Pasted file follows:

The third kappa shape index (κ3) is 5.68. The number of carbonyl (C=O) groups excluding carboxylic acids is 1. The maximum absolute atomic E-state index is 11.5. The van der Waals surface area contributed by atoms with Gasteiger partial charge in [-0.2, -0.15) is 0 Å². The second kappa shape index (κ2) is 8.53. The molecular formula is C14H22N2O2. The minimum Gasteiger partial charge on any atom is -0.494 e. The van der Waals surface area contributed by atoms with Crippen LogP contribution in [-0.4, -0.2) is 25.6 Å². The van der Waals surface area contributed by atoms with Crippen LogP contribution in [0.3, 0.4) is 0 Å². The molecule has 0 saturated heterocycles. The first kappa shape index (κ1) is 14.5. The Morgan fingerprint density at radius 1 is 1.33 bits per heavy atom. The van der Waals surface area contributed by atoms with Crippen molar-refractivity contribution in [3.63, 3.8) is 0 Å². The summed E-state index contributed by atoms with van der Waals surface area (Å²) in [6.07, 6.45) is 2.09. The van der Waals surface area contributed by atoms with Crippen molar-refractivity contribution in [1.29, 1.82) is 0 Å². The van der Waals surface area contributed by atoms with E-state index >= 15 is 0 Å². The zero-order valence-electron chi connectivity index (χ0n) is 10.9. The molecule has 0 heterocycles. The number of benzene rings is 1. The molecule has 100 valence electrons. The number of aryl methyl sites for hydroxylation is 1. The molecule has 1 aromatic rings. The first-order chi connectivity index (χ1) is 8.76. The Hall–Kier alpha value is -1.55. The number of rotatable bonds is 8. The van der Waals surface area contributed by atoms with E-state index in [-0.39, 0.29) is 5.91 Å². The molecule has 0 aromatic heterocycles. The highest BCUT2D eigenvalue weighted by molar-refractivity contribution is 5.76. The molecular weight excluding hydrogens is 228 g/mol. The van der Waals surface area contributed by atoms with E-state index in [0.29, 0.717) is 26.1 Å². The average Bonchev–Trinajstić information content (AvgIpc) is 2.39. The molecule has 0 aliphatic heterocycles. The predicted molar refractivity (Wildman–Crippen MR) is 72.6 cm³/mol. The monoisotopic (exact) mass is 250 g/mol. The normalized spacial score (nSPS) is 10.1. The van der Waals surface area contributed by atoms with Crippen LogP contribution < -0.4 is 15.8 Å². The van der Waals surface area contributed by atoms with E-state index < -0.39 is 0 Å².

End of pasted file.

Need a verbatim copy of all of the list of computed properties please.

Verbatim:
The third kappa shape index (κ3) is 5.68. The number of carbonyl (C=O) groups excluding carboxylic acids is 1. The maximum absolute atomic E-state index is 11.5. The van der Waals surface area contributed by atoms with Gasteiger partial charge in [-0.2, -0.15) is 0 Å². The second kappa shape index (κ2) is 8.53. The molecular formula is C14H22N2O2. The minimum Gasteiger partial charge on any atom is -0.494 e. The van der Waals surface area contributed by atoms with Crippen LogP contribution in [-0.4, -0.2) is 25.6 Å². The van der Waals surface area contributed by atoms with Crippen LogP contribution in [0.3, 0.4) is 0 Å². The molecule has 0 saturated heterocycles. The first kappa shape index (κ1) is 14.5. The Morgan fingerprint density at radius 1 is 1.33 bits per heavy atom. The van der Waals surface area contributed by atoms with Crippen molar-refractivity contribution in [3.63, 3.8) is 0 Å². The summed E-state index contributed by atoms with van der Waals surface area (Å²) in [6.07, 6.45) is 2.09. The van der Waals surface area contributed by atoms with Crippen molar-refractivity contribution in [1.29, 1.82) is 0 Å². The van der Waals surface area contributed by atoms with E-state index >= 15 is 0 Å². The zero-order valence-electron chi connectivity index (χ0n) is 10.9. The molecule has 0 heterocycles. The number of benzene rings is 1. The molecule has 100 valence electrons. The number of aryl methyl sites for hydroxylation is 1. The molecule has 1 aromatic rings. The first-order chi connectivity index (χ1) is 8.76. The Hall–Kier alpha value is -1.55. The number of rotatable bonds is 8. The van der Waals surface area contributed by atoms with E-state index in [-0.39, 0.29) is 5.91 Å². The molecule has 0 aromatic heterocycles. The highest BCUT2D eigenvalue weighted by molar-refractivity contribution is 5.76. The molecular weight excluding hydrogens is 228 g/mol. The van der Waals surface area contributed by atoms with E-state index in [0.29, 0.717) is 26.1 Å². The average Bonchev–Trinajstić information content (AvgIpc) is 2.39. The molecule has 0 aliphatic heterocycles. The predicted molar refractivity (Wildman–Crippen MR) is 72.6 cm³/mol. The monoisotopic (exact) mass is 250 g/mol. The normalized spacial score (nSPS) is 10.1. The van der Waals surface area contributed by atoms with Crippen LogP contribution < -0.4 is 15.8 Å². The van der Waals surface area contributed by atoms with E-state index < -0.39 is 0 Å².